correct way to collect rent arrears from tenants

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    correct way to collect rent arrears from tenants

    One tenant left he has housing benefit money for arrears refuses to pay and thinks because I dont have his address he is not going to pay despite text saying he would.the other tenant wishes to stay appling for housing benefit no way can she afford arrears unless as she has said it will take her some time to pay.I think both are playing me to get out of paying the arrears and think i WILL simply issue a new tenancy for one i would but will not accept to walk away from arrears.I sent a text as this is the only way the tenant that left speaks to me and told him I am issuing county court papers against both for rent arrears ,is it good enough to send to address he has left as I still have a tenancy with both of them as neither has given written notice or he has not returned any keys.he has not moved far away and the remaining tenant named the road and town he was in.

    #2
    This is a joint tenancy?
    Is it still in it's fixed term?
    Did the tenant who left give you written notice?

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      #3
      not in fixed term ,just phone and text to say he had moved out and we all loose whatever he meant by that.

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        #4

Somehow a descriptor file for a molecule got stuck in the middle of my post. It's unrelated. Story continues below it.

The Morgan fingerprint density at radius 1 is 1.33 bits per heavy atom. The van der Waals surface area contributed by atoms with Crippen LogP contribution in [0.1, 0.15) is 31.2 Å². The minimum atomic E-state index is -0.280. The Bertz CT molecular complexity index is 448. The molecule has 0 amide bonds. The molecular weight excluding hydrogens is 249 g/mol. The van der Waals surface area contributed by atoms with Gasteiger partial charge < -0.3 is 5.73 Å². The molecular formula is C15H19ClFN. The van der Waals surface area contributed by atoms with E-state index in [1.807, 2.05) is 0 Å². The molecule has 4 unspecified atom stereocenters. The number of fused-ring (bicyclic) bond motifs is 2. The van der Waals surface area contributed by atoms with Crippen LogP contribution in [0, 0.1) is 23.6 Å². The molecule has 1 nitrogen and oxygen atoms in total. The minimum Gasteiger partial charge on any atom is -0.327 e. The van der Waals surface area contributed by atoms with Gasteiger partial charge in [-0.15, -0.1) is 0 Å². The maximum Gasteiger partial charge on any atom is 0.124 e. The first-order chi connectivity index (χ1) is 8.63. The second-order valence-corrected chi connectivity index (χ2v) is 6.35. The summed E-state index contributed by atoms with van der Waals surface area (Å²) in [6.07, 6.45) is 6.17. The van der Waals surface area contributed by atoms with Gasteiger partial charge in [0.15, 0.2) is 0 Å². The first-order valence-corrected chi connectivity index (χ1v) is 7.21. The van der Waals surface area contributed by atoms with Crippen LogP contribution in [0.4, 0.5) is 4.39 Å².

Okay, you really need a bit of 'real' legal advice.

        If you accept his text as notice (you don't have to), that ended the tenancy, leaving you with 2 choices regarding the female - treat her as a trespasser, or grant her a new tenancy. If you do the former, you would need to get a court order to evict, but you could get the order within a week and I believe the bailiffs would prioritise such a possession order too.

        If you grant her a new tenancy, then although you can pursue her through the courts for missing rent, you can't use 'joint tenancy' unpaid rent as ammo for a 'sole tenancy' section 8 eviction.

        In your shoes, I'd want the non-payers out, not allow the female to carry on running up more rent arrears. Whether they are there or not, if they are skint you are going to find it difficult to get money out of them - court order or no court order.

        If you don't accept his notice (it needs to be written, and I'm pretty sure a text doesn't count) then the current joint tenancy continues and you can serve notices on the male at the rental address providing the tenancy agreement specifies that that is where you can serve notices.

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          #5
          Originally posted by Snorkerz View Post

          If you accept his text as notice (you don't have to), that ended the tenancy, leaving you with 2 choices regarding the female - treat her as a trespasser, or grant her a new tenancy. If you do the former, you would need to get a court order to evict, but you could get the order within a week and I believe the bailiffs would prioritise such a possession order too.
          I believe that if the tenant in situ were to say that no notice has been given, a court would tend to agree with them.
          Allow tenants to protect their own deposits. I want free money when they do it wrong

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            #6
            Originally posted by thesaint View Post
            I believe that if the tenant in situ were to say that no notice has been given, a court would tend to agree with them.
            Any individual tenant acts on behalf of 'the tenant'. If 'the tenant' gives invalid notice, it is up to the landlord whether to accept it or not.

            In this instance 'the tenant' has given notice.

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